December 17, 2018
Well, most of this Monday has passed, and I’m just now trying to write installment #2 of Mondegreen Monday and get it posted while it’s still Monday.
As I pointed out last week, the definition of mondegreen is “a word or phrase that results from a mishearing of something said or sung.” Our culture is quite familiar with mondegreens as misheard lyrics. Sometimes the misperception is ludicrous, sometimes laughable, and often being totally plausible. In the Facebook comments on last week’s installment, one song was referenced by my older brother David and by my friend Garland Bluhm, and that song was “Silver Bells.” Since that one is appropriate for the season, I’ll review the inaugural article with mondegreens from that song.
My brother misheard the first two lines of the first verse as “City sidewalks, pretty sidewalks/Festive hollandaise sauce.” My friend Garland heard the second line as “Dressed in hollandaise sauce.” I myself have an example of a misheard lyric in this famous Christmas song: “City sidewalks, gritty sidewalks.” (Personally, I think my version makes perfect sense, and is probably more likely to be true. But I digress.) Of course, the actual lines are “City sidewalks, busy sidewalks/Dressed in holiday style.”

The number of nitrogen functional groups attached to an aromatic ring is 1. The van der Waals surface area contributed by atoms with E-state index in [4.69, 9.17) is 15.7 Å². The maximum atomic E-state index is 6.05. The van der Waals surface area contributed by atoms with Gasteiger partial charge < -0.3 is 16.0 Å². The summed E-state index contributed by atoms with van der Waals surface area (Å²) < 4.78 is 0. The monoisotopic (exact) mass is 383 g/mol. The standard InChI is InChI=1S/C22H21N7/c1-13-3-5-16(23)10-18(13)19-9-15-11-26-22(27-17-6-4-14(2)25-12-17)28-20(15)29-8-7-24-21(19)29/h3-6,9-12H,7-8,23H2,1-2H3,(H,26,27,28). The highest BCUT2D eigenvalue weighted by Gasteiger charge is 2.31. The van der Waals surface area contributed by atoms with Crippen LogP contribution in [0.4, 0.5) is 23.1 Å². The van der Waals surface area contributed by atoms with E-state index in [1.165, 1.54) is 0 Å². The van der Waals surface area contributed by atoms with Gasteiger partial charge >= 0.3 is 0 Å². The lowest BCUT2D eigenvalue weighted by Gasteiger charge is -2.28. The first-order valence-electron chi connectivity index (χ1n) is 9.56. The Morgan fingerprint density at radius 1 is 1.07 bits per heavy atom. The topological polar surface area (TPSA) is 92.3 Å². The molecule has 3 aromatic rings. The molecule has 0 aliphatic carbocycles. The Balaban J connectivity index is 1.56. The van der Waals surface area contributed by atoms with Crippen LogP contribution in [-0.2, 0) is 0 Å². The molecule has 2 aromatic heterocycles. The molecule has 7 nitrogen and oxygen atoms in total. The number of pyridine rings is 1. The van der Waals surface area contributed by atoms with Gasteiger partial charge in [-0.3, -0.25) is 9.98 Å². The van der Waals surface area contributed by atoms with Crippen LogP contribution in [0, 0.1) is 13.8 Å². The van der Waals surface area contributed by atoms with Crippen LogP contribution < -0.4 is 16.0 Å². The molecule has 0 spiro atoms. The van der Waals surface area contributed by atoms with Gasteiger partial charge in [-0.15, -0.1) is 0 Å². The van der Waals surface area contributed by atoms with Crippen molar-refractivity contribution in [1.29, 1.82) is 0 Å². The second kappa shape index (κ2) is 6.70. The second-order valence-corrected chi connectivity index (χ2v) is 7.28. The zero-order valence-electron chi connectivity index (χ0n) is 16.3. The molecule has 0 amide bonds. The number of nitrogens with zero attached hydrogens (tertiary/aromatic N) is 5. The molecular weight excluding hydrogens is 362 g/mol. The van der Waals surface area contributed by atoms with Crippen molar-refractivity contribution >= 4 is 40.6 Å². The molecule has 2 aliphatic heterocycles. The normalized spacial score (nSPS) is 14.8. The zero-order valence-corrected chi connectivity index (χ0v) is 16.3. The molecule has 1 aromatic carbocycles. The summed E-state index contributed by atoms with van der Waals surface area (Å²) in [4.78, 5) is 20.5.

More examples from song lyrics and/or poetic verses are sure to follow in this series. But for now, I want to turn my attention to another category of misheard lines, not from song or verse, but from real life conversations. I mentioned my own problem of tinnitus often garbling what others say. And that online Merriam-Webster definition does indeed include the “mishearing of something said,” so this category is certainly valid for this series of blogs.
Many times, the examples in my life involve mishearing something my wife has said. Beth sometimes lets her volume trail off at the end of her sentences, and she also has a habit of trying to talk to me from a completely different room in the house. But it’s not all Beth’s fault; mainly, it’s the ringing/hissing sound I hear day in and day out. And if there are other noises in the background, that complicates matters even more. Over the years, I’ve learned to repeat back to Beth what I’ve heard (or what it sounded like), no matter how ludicrous it is, just so she’ll know that communication has not been achieved.
One example immediately comes to mind. Years ago, were in the car, and as I was driving, she was talking to me. You might think that being seated right beside me, I would have had no trouble hearing her. But the engine noise, the car’s AC, the noise of traffic, all of this created a cacophony of sound that garbled her speech. I later learned that what she actually said was “He keeps it as simple as possible.” (I’ve long since forgotten the context of that statement.) What I heard was, “Heathcliff’s mission impossible.”
As I said, that example was from years ago. Let me conclude with one more example of a conversational mondegreen that took place just days ago. Beth made the statement at the breakfast table, “I want a little salt.” As embarrassing as this is to admit, what I heard was “I want your stool soft.” My first thought was, “Well, I do too, honey. But even for husband and wife, that’s getting kinda personal. And besides, it’s hardly an appropriate topic for discussion over breakfast.”